Last week I was lucky enough to be invited along to a meeting of the Future City and Community Resilience Network at Manchester University. The group is organised by Dr Gary Graham of Leeds University (who also belongs to the BSFA Orbiter crit group of which I'm a member, hence the SF connection), Eve Coles, Professor Chee Wong, Dr Anita Greenhill and Professor Rashid Mehmood.
The group's aim is to build research agendas to answer questions on how the dynamics of cities will be changed and challenged by escalating environmental and technological pressures. The concept of Smart cities and Big Data are predominant in the group’s thinking. The team comprises academics, business professionals, and research students, but Dr Graham is doing an interesting thing by inviting Science Fiction writers to be part of the conversation.
The first of the presentations was by Dr. Joe Ravetz, Co-Director of the Centre for Urban Resilience and Energy. He is a leading thinker on sustainable futures for urban and regional development. His talk drew attention to the complexities of the various cycles of pressure that exert an influence on the way cities react to change. He highlighted influences such as energy production, industrial needs, human interaction and finance, and touched on the concept of Urban Intelligence. Part of what I got from this presentation was an understanding of the problems that face the world-building Sci-Fi writer in understanding the way different influences overlap one another. He drew examples from the environmental impact of flooding, which was quite topical in a week when a substantial part of Britain was under water.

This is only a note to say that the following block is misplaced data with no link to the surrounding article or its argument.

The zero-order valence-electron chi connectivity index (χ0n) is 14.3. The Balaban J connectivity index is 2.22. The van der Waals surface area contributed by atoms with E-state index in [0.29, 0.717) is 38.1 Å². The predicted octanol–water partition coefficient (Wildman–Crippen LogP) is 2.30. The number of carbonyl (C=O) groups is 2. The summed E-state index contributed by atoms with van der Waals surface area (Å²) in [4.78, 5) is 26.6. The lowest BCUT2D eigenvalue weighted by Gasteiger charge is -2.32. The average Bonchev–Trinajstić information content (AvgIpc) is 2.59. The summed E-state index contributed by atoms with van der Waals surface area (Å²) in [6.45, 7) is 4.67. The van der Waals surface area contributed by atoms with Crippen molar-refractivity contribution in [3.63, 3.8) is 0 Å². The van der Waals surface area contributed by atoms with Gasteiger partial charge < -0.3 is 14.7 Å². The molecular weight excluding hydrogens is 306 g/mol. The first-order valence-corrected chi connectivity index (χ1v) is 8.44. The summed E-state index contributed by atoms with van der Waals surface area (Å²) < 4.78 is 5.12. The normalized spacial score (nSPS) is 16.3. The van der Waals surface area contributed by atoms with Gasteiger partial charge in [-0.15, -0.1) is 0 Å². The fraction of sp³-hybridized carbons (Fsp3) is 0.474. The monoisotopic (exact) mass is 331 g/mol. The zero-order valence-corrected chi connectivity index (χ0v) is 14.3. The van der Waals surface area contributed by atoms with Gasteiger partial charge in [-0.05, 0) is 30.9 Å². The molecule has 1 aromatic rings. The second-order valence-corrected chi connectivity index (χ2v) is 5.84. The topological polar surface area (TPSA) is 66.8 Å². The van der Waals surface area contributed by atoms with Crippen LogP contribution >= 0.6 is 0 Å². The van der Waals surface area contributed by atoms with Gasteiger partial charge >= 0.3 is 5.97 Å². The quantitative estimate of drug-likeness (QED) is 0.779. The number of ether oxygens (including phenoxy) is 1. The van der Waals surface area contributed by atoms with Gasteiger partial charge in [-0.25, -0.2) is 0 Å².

The second speaker was Dieudonné (Didi) Manirakiza, who works as a housing support officer while studying for a degree in Leadership. The opening image in his talk is one that will stay with me for some time. It was a recent photograph of Didi, standing in front of his childhood home, a simple, round hut in the village where he grew up, in Burundi. It brought to life the immensity of his journey, and was a truly inspirational talk, delivered with honesty and passion. A constant theme in Didi's presentation was the ethos of "I can, I can", a determination never to give up, that has carried him through circumstances that would stop most of us in our tracks. Didi showed how a community can be energised by simple will and through the force of a charismatic personality. The human touch is still key in forging vibrant communities and is a core factor that should never be overlooked. Yes, it would be fair to say that Didi Manirakiza made a big impression on me.
The FCCR network has a website under construction. Once it is live I'll post a link here.
A common thread, prevalent amongst writers, is a tendency to have worked in diverse and varied day jobs. For some, though, it is preferable to go with the financial security of regular, mundane, bean-counting employment. In such cases mental stimulation has to come from other areas, and I was grateful to be asked along to this session and share with such motivated people. I certainly gained a lot from the experience. I hope the small contribution I made was useful.
Next month I will be heading down to Imperial College, in London, for a Transport Futures Symposium, where, amongst other things, I hope to find the answer to the question that is on the minds of all SF enthusiasts: what happened to my jet pack?